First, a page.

Thursday, May 3, 2012

It's Everywhere

    In case you haven't noticed, Star Wars is pretty much everywhere. Bookstores, costume stores, and grocery stores (Not too long ago, a friend of mine got a C-3PO pen from a cereal box). But it's not just stores. Books that really have nothing to do with Star Wars make references to it. I was reading Echoes From the Edge by Bryan Davis and found that it was full of quotes and references. Loved it! Movies also have Star Wars in them. Race to Witch Mountain had Storm Troopers and Night at the Museum: Battle of the Smithsonian had Darth Vader. But it is not just media that incorporates Star Wars.
    Last winter, a pastor wrote the following article on his church's guide:

A Long Time Ago in a Galaxy Far, Far Away ...
Remember from where you have fallen; repent, and do the works you did at first. If not, I will come to you and remove your lampstand....
(Revelation 2:6)
I don't know whether it's the Christmas season, my advanced age (58) or maybe some strange chemical inbalance in my system, but I find myself remembering with nostalgia the world in which I grew up, a world the no longer exists. I remember when:
  • Only one of my childhood friends had divorced parents.
  • Friday night high school football games were opened with prayer.
  • You had to drive across the country line to but alcohol.
  • We seldom locked our doors.
  • Every store and gas station in town was closed on Sunday.
  • Those who wanted to gamble had to drive to Nevada.
  • Homosexual behavior (sodomy) was not only considered immoral but was classified as a mental disorder by the American Psychiatric Association.
  • Public school classes began every day with the Lord's Prayer.
  • A girl in my high school (in Georgia) had to go all the way to New York to get an abortion.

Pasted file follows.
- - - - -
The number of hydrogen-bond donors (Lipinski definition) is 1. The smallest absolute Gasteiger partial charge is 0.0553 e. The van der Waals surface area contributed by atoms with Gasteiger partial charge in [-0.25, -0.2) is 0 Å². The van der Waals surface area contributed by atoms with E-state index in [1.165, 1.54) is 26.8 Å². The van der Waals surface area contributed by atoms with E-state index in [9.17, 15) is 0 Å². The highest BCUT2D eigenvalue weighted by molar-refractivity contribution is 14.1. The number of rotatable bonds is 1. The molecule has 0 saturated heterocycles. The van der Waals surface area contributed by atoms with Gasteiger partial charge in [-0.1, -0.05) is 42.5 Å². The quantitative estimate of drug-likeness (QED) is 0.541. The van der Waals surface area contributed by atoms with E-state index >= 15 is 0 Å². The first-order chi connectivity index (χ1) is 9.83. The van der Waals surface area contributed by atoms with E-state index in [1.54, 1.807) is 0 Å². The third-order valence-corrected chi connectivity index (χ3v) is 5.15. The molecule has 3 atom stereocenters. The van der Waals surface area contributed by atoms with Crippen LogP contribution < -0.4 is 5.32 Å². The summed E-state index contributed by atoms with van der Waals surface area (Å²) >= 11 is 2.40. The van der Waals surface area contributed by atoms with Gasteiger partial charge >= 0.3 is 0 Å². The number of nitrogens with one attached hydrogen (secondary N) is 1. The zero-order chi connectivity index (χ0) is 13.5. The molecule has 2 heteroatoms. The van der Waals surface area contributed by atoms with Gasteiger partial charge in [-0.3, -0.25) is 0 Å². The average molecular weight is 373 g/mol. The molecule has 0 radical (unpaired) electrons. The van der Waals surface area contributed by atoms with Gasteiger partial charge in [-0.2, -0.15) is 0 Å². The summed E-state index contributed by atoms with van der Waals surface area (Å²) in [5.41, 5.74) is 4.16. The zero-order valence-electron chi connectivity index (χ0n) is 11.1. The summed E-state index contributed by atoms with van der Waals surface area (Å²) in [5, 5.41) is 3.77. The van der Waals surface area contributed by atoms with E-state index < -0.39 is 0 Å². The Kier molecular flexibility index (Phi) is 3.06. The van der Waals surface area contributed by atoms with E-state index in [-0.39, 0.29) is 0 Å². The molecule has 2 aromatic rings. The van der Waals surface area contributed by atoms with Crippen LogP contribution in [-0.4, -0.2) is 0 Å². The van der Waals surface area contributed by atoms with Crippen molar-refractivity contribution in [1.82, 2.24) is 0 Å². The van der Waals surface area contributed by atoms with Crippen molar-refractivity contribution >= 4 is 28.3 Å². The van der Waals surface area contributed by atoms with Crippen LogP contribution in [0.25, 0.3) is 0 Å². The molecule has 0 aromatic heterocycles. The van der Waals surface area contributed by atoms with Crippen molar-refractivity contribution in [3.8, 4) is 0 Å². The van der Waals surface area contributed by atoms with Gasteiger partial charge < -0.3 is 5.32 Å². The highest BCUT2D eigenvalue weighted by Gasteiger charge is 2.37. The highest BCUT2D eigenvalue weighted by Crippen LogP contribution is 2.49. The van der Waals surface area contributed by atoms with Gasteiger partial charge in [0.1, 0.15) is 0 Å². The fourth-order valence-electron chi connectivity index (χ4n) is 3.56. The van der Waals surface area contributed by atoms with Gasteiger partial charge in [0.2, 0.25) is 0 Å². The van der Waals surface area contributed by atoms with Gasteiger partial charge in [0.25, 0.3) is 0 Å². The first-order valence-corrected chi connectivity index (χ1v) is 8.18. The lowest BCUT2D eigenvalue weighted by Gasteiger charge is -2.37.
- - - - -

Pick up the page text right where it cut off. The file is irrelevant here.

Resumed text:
• Receiving government aid was an embarrassment.
  • There was no email, Facebook, cell phones, Twitter or texting and people actually carried on meaningful conversations face to face.
  • Living together before marriage was a scandal.
  • No one would dare think of organizing sports events on Sunday.
  • Astronauts flying around the moon read from the Bible on national television.
  • School assembly programs invited local pastors who sometimes finished their messages with an "altar call."
  • Sunday evening service was more exciting that Sunday morning.
  • Mormonism was a cult.
  • I didn't know the meaning of words like pedophilia, anorexia and transvestite and had to look them up in the dictionary.
  • The only medication in our medicine cabinet was adult aspirin and Mercurochrome.
  • "Gay" meant happy and "straight" meant honest.
  • Children could ride their bikes (without helmets) all over town and come home at dark without parents worrying about their safety.
  • Moral standards for television forbade scenes showing a couple together in bed, even if it was a husband and wife.
My, how times have changed! I do not want to glamorize the past or whine for the good ole' days, but something has been lost. And though I may grieve for that which is no more, I pray that sorrow will lead to greater efforts of moral and spiritual reformation, not passive despair. Though some battles have been lost, the outcome of the war is yet to be determined. We must work the works of him who sent me while it is day; night is coming, when no one can work (John 9:4).

I agree with everything Pastor Stan is saying. Our society has changed so much. As today (Thursday, May 3) is National Day of Prayer, take some time to pray for our nation, leaders, and to end abortion.

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